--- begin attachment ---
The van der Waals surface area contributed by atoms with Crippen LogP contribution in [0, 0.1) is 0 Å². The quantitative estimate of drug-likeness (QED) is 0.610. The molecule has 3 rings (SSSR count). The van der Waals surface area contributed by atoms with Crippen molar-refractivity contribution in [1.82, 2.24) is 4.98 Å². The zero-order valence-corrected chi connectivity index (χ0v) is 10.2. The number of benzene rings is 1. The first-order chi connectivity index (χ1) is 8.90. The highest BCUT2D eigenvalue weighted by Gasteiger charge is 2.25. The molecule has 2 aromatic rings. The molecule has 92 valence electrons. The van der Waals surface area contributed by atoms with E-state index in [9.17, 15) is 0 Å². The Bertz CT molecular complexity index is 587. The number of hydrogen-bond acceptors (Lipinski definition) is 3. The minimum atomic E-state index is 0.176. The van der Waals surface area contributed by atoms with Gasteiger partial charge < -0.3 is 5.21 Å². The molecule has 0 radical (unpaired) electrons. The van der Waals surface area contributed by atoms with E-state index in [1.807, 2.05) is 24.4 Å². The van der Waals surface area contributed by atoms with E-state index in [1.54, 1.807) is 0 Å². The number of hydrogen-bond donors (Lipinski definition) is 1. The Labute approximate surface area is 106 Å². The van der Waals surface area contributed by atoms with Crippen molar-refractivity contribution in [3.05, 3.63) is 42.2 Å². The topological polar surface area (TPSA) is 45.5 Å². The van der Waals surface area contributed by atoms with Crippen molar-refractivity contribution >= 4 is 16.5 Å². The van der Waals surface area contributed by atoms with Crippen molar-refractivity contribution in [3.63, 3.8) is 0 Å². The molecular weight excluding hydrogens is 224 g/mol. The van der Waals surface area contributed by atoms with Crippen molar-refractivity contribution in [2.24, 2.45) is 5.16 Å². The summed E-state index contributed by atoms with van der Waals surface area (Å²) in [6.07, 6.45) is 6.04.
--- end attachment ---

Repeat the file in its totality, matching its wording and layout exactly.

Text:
The van der Waals surface area contributed by atoms with Crippen LogP contribution in [0, 0.1) is 0 Å². The quantitative estimate of drug-likeness (QED) is 0.610. The molecule has 3 rings (SSSR count). The van der Waals surface area contributed by atoms with Crippen molar-refractivity contribution in [1.82, 2.24) is 4.98 Å². The zero-order valence-corrected chi connectivity index (χ0v) is 10.2. The number of benzene rings is 1. The first-order chi connectivity index (χ1) is 8.90. The highest BCUT2D eigenvalue weighted by Gasteiger charge is 2.25. The molecule has 2 aromatic rings. The molecule has 92 valence electrons. The van der Waals surface area contributed by atoms with E-state index in [9.17, 15) is 0 Å². The Bertz CT molecular complexity index is 587. The number of hydrogen-bond acceptors (Lipinski definition) is 3. The minimum atomic E-state index is 0.176. The van der Waals surface area contributed by atoms with Gasteiger partial charge < -0.3 is 5.21 Å². The molecule has 0 radical (unpaired) electrons. The van der Waals surface area contributed by atoms with E-state index in [1.807, 2.05) is 24.4 Å². The van der Waals surface area contributed by atoms with E-state index in [1.54, 1.807) is 0 Å². The number of hydrogen-bond donors (Lipinski definition) is 1. The Labute approximate surface area is 106 Å². The van der Waals surface area contributed by atoms with Crippen molar-refractivity contribution in [3.05, 3.63) is 42.2 Å². The topological polar surface area (TPSA) is 45.5 Å². The van der Waals surface area contributed by atoms with Crippen molar-refractivity contribution >= 4 is 16.5 Å². The van der Waals surface area contributed by atoms with Crippen molar-refractivity contribution in [3.63, 3.8) is 0 Å². The molecular weight excluding hydrogens is 224 g/mol. The van der Waals surface area contributed by atoms with Crippen molar-refractivity contribution in [2.24, 2.45) is 5.16 Å². The summed E-state index contributed by atoms with van der Waals surface area (Å²) in [6.07, 6.45) is 6.04.